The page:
5. Put the leafy shoot into the open end and seal it with play dough/ putti/ Prestick while removing it from water KEEPING YOUR FINGER ON THE STRAW! Perform the following steps above water.
  6. Seal with Vaseline. Make sure it is air tight and water tight. If not, all the water will run out when you take your finger off the straw.
  7. Mark the water level on the straw.
  8. Place your potometer under one of the following conditions for one hour:
    • as is, in a warm, sunny place (no wind)
    • as is, in a warm, windy place
    • with a plastic bag tied around the leaf, in a warm, sunny place
    • a shady place.
  9. Every 10 minutes use a marking pen to mark the change in water level on the straw. Continue taking measurements for 1 hour.
  10. Measure the distance the water moves during each time interval.


Each of the four groups that investigated different environmental conditions should contribute their results for the final analysis.

  • Draw a table and record the class' results.
  • Plot a bar graph to compare the total distances the water moved in the different straws in 1 hour under the four different environmental conditions.
  • At the end of the experiments, all students must plot the following line graphs:
    • the effect of temperature on the rate of transpiration
    • the effect of light intensity on the rate of transpiration
    • the effect of relative humidity on the rate of transpiration
    • the effect of wind on the rate of transpiration


Record your observation from the table, bar graph and line graphs.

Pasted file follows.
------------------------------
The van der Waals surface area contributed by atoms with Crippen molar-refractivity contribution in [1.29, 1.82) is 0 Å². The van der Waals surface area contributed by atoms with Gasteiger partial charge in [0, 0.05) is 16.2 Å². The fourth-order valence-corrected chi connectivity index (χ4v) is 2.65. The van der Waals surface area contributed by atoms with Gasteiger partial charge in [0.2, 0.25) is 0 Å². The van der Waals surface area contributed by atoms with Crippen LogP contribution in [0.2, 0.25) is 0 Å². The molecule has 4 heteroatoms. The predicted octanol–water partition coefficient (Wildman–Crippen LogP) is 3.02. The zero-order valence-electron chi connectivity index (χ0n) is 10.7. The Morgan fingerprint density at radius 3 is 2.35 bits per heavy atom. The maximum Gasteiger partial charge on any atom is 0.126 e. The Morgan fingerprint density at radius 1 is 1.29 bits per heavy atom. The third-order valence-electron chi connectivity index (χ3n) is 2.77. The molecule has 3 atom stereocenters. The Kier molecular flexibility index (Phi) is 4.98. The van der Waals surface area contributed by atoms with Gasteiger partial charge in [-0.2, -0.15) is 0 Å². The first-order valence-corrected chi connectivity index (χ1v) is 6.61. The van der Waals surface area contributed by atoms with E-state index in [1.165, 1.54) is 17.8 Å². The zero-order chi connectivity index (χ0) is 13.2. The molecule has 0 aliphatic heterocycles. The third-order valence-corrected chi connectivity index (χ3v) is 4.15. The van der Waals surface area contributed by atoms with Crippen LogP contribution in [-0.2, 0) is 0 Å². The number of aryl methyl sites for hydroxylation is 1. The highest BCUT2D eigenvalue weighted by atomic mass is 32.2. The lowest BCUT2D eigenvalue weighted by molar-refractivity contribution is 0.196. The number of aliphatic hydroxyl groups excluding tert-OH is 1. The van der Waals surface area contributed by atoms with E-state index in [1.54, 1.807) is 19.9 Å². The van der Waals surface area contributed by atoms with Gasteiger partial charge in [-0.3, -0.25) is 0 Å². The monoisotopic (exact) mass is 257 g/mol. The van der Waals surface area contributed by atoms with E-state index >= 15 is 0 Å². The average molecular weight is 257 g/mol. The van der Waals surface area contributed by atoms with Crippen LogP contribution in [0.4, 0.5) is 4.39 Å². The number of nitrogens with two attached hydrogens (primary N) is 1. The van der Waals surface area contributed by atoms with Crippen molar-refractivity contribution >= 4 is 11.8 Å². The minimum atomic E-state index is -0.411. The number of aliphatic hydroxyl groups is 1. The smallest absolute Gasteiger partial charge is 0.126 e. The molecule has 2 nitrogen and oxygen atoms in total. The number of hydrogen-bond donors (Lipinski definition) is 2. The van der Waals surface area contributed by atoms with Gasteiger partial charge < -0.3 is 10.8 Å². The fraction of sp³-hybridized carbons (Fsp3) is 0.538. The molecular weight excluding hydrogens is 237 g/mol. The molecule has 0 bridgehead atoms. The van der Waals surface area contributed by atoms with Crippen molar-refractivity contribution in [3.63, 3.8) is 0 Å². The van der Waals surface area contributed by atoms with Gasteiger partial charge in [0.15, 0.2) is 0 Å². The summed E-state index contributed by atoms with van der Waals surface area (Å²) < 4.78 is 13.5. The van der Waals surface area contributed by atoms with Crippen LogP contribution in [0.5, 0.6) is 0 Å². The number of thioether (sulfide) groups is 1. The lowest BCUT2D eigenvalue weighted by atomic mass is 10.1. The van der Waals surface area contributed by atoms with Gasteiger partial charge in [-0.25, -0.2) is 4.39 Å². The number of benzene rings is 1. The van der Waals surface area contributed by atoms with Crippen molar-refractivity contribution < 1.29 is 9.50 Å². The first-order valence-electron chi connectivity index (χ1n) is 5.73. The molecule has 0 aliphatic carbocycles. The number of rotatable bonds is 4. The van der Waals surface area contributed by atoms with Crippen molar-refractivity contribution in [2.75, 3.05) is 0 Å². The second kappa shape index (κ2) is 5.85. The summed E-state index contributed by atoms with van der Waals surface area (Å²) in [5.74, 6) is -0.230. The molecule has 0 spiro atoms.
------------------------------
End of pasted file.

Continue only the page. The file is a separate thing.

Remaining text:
• What can you conclude from this investigation?
  • Give two ways in which you can improve your experimental results.


  1. Why is it important to cut the stem at an angle under the water?
  2. Which part of the stem does the straw represent?
  3. Which four factors are you investigating?
  4. Under which condition is the highest rate of transpiration?
  5. Name one possible error that could have occurred in your investigation.
  6. What are the potential limitations of this investigation?

More information about potometer experiments can be found on the following websites:

In addition, the following website has a 'virtual laboratory' that allows you to perform the above experiment online:

Perform the experiment and complete the laboratory exercise given on the website.

Determining the effect of light intensity on transpiration


To determine the effect of light intensity on transpiration.


  • plants
  • plastic bag
  • piece of string